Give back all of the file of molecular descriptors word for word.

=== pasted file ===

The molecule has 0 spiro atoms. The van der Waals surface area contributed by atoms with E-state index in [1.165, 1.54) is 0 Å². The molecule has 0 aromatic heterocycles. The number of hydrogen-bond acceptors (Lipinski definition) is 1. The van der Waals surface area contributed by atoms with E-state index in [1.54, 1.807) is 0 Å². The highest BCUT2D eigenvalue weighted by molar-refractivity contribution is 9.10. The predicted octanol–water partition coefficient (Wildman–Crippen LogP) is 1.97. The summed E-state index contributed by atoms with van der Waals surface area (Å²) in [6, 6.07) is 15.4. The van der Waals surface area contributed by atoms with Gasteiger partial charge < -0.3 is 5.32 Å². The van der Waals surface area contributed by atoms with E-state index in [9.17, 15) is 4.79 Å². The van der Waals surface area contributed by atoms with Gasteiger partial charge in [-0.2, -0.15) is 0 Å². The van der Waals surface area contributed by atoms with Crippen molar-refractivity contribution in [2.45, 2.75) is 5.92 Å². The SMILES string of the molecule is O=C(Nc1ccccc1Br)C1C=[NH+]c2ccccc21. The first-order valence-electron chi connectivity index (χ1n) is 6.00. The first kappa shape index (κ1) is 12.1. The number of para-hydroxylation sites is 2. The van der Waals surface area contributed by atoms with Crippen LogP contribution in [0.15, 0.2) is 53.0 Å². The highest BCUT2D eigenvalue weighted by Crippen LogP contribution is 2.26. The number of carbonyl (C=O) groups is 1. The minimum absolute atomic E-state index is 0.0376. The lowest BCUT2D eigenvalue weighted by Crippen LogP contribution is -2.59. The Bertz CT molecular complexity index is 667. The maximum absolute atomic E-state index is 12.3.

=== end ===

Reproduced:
The molecule has 0 spiro atoms. The van der Waals surface area contributed by atoms with E-state index in [1.165, 1.54) is 0 Å². The molecule has 0 aromatic heterocycles. The number of hydrogen-bond acceptors (Lipinski definition) is 1. The van der Waals surface area contributed by atoms with E-state index in [1.54, 1.807) is 0 Å². The highest BCUT2D eigenvalue weighted by molar-refractivity contribution is 9.10. The predicted octanol–water partition coefficient (Wildman–Crippen LogP) is 1.97. The summed E-state index contributed by atoms with van der Waals surface area (Å²) in [6, 6.07) is 15.4. The van der Waals surface area contributed by atoms with Gasteiger partial charge < -0.3 is 5.32 Å². The van der Waals surface area contributed by atoms with E-state index in [9.17, 15) is 4.79 Å². The van der Waals surface area contributed by atoms with Gasteiger partial charge in [-0.2, -0.15) is 0 Å². The van der Waals surface area contributed by atoms with Crippen molar-refractivity contribution in [2.45, 2.75) is 5.92 Å². The SMILES string of the molecule is O=C(Nc1ccccc1Br)C1C=[NH+]c2ccccc21. The first-order valence-electron chi connectivity index (χ1n) is 6.00. The first kappa shape index (κ1) is 12.1. The number of para-hydroxylation sites is 2. The van der Waals surface area contributed by atoms with Crippen LogP contribution in [0.15, 0.2) is 53.0 Å². The highest BCUT2D eigenvalue weighted by Crippen LogP contribution is 2.26. The number of carbonyl (C=O) groups is 1. The minimum absolute atomic E-state index is 0.0376. The lowest BCUT2D eigenvalue weighted by Crippen LogP contribution is -2.59. The Bertz CT molecular complexity index is 667. The maximum absolute atomic E-state index is 12.3.